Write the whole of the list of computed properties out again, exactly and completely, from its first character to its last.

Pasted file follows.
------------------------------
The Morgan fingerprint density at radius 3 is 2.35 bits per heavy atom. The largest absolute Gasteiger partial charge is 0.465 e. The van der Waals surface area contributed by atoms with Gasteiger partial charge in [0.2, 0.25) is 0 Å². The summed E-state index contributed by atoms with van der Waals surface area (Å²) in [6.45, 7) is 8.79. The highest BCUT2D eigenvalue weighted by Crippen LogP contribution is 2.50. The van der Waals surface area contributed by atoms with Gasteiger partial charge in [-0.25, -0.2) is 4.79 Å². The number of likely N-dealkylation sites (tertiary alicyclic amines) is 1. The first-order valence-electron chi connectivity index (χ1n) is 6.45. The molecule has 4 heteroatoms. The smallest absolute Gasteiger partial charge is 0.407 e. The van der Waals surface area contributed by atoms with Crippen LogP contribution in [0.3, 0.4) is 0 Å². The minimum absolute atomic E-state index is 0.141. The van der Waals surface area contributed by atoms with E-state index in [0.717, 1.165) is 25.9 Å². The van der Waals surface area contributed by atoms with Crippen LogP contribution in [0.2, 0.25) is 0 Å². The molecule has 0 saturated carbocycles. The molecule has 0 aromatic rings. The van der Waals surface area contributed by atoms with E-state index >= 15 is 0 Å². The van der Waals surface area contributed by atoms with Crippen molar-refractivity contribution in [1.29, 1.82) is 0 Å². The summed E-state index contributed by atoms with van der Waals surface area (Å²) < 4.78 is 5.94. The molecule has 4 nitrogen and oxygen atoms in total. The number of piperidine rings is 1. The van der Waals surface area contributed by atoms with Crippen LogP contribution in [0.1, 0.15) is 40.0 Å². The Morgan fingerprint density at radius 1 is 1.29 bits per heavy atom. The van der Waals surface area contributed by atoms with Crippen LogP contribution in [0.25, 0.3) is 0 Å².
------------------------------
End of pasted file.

The Morgan fingerprint density at radius 3 is 2.35 bits per heavy atom. The largest absolute Gasteiger partial charge is 0.465 e. The van der Waals surface area contributed by atoms with Gasteiger partial charge in [0.2, 0.25) is 0 Å². The summed E-state index contributed by atoms with van der Waals surface area (Å²) in [6.45, 7) is 8.79. The highest BCUT2D eigenvalue weighted by Crippen LogP contribution is 2.50. The van der Waals surface area contributed by atoms with Gasteiger partial charge in [-0.25, -0.2) is 4.79 Å². The number of likely N-dealkylation sites (tertiary alicyclic amines) is 1. The first-order valence-electron chi connectivity index (χ1n) is 6.45. The molecule has 4 heteroatoms. The smallest absolute Gasteiger partial charge is 0.407 e. The van der Waals surface area contributed by atoms with Crippen LogP contribution in [0.3, 0.4) is 0 Å². The minimum absolute atomic E-state index is 0.141. The van der Waals surface area contributed by atoms with E-state index in [0.717, 1.165) is 25.9 Å². The van der Waals surface area contributed by atoms with Crippen LogP contribution in [0.2, 0.25) is 0 Å². The molecule has 0 saturated carbocycles. The molecule has 0 aromatic rings. The van der Waals surface area contributed by atoms with E-state index >= 15 is 0 Å². The van der Waals surface area contributed by atoms with Crippen molar-refractivity contribution in [1.29, 1.82) is 0 Å². The summed E-state index contributed by atoms with van der Waals surface area (Å²) < 4.78 is 5.94. The molecule has 4 nitrogen and oxygen atoms in total. The number of piperidine rings is 1. The van der Waals surface area contributed by atoms with Crippen LogP contribution in [0.1, 0.15) is 40.0 Å². The Morgan fingerprint density at radius 1 is 1.29 bits per heavy atom. The van der Waals surface area contributed by atoms with Crippen LogP contribution in [0.25, 0.3) is 0 Å².